I was especially bothered, however, by your use of statistics. I do not at all think you were INTENDING to be deceptive, but by suggesting that the very small group of people that RESPONDED to your post can represent a general trend, you are in fact being deceptive. As Connie pointed out (and I especially agree with her on this point), you seem to be pushing for a greater polarization of the sexes, and your use of such a very small sampling to suggest that "in the sampling I had there were splits down gender lines" only makes matters worse.
This wasn't my sense of the argument at all: to begin with, the argument involves a variety of issues and is too complex to so naively lump everyone into "pro" and "con" camps. You yourself said that some of what you wrote was meant in jest, and that you have reconsidered some of your opinions, so I think YOU should be in the GENERALLY OPPOSED camp. I suppose I would be in the GENERALLY OPPOSED camp, too, but I am not quite sure what points I would be opposed to. That American woman aren't feminine? Or don't try to be? That Japanese women are more feminine? Yes, I would be opposed to such blanket generalizations.
I was shocked by your initial post because I have always seen you as someone who fights for something I feel strongly about: openness and inclusiveness. Your phrases "generally supportive" and "generally opposed," then, are clearly problematic. I followed the "debate" closely, and I thought the issue was a complex one that brought out a wide range of views and values: I was not lumping everyone into "supportive" and "opposed" camps, and I am shocked that you would feel compelled to do this. I don't remember anyone saying they agreed with everything you said--including you yourself--and your tacking on the "generally" makes clear you realize this. I never saw this as a male vs. female issue, and as a man, I am offended by this characterization of the complex debate.
"Well, sorry, but those people didn't email me."
Come now, do you seriously think that all of us on ISSHO are expected to voice our opinions on everything you write, just so that your statistics will be accurate? No one else (that I can recall) does this for their posts. I wish you would just write your own opinion, and keep it at that. Don't try to suggest that you are representative of a larger group. I have talked with several people and the break down is this:
GENERALLY SUPPORTIVE of the posting of statistics listing those supportive and opposed to other list member's posts:
Male: 0, Female: 0
GENERALLY OPPOSED to the posting of statistics listing those supportive of and opposed to other list member's posts:
Male: 4, Female: 4
Both genders obviously agree on this point, and I seriously hope you take these statistics to heart.
You also write:
"So what would you have had me do? Fudge the statistics in anticipation of other people's pro or con ideas? That would in fact be deceiving."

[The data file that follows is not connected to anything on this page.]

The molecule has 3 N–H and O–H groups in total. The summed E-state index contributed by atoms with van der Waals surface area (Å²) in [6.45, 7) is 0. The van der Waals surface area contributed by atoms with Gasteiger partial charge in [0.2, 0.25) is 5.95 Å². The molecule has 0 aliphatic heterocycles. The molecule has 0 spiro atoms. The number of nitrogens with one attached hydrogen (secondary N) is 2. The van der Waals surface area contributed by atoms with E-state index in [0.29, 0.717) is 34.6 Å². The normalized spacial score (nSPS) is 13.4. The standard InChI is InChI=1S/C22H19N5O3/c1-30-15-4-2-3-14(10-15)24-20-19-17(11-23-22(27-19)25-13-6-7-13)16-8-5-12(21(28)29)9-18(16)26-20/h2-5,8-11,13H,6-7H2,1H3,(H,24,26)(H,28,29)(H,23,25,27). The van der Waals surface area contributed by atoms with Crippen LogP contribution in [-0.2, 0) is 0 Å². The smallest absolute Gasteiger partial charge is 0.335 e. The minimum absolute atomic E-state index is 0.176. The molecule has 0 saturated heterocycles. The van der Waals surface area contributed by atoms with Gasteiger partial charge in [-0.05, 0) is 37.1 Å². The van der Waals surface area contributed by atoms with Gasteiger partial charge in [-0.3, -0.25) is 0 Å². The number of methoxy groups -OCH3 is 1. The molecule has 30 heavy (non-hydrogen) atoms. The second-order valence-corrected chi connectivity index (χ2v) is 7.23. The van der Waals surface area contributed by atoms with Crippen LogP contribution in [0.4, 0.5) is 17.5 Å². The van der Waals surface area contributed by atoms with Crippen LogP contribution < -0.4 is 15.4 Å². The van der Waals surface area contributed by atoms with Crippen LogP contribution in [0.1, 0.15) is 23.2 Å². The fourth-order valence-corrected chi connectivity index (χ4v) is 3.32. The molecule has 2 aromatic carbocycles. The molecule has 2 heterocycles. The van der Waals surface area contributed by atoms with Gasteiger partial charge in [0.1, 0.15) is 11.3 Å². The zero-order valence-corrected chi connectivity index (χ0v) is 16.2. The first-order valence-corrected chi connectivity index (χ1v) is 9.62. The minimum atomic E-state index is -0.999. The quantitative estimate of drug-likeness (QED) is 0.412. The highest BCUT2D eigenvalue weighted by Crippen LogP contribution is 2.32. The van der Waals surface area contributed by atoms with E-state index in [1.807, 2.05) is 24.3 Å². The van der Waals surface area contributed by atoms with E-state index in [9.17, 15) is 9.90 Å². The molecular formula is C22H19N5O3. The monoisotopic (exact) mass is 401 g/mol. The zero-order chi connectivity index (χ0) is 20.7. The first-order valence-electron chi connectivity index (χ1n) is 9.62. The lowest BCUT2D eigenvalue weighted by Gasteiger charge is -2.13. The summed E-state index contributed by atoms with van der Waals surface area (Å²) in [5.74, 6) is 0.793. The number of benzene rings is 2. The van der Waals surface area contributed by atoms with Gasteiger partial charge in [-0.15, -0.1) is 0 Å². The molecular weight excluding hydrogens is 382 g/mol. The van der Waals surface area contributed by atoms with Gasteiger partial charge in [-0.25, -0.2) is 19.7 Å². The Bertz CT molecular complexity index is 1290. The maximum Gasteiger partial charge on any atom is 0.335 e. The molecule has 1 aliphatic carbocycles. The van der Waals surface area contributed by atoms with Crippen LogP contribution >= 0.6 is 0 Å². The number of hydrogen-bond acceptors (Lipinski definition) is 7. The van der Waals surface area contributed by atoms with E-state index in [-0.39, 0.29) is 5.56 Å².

Isn't the answer to this obvious? DON'T LIST ANY STATISTICS AT ALL--espcially when the only statistics you have are meaningless at best, and misleading at worst.
You also wrote:
"I never said that my stats were conclusive or representative of anything. I just said in the sampling I had there were splits down gender lines. Still are. If people had comments, they should have voiced them, but the fact that they did not is not my fault."
Why list statistics that are not representative of anything? And why do you assume that everyone on ISSHO must reply to your posts? And again, who decided which group to place everyone into in the first place? I don't remember any survey being sent out. I don't know much about surveys and statistics, but I doubt that "Read this complicated five-page post and then state whether you generally agree or disagree" would be a very good question. A more carefully put together survey (such as the one ISSHO did on the "gaijin" issue) might be interesting, however.
P.S. Although I am generally opposed to what you wrote on gender issues, and strongly opposed to your listing of statistics in the way you did this time, I am generally supportive of most of what you have written on ISSHO. I am very encouraged by the knowledge that there are people like you who push for Japan to be more open and inclusive. Keep up the generally good work. I very much feel like we are on the same team.
P.P.S. I have chosen to send this just to you, but if you want to cross-post it to ISSHO, feel free. I only ask that you post all of it or none of it.
Paul (and Connie I assume in absentia. I assume.) :-)
Thanks for taking the time to write an excellent rebuttal. Really. I feel it is worth reposting to ISSHO--all of it, as you wish--so here it is. I have no qualm with any of it. It's made me learn a lot about the ways to do things properly and improperly. I especially appreciate the fact that you do not construe my poor methodology as deliberate propagandizing, and instead point out the flaws in a highly-constructive manner. I think this is the way it oughta be done. Thanks again to you and to Connie for all the time and engagement.
Dave Aldwinckle in Sapporo
GENDER ISSUES DEBATE ENDS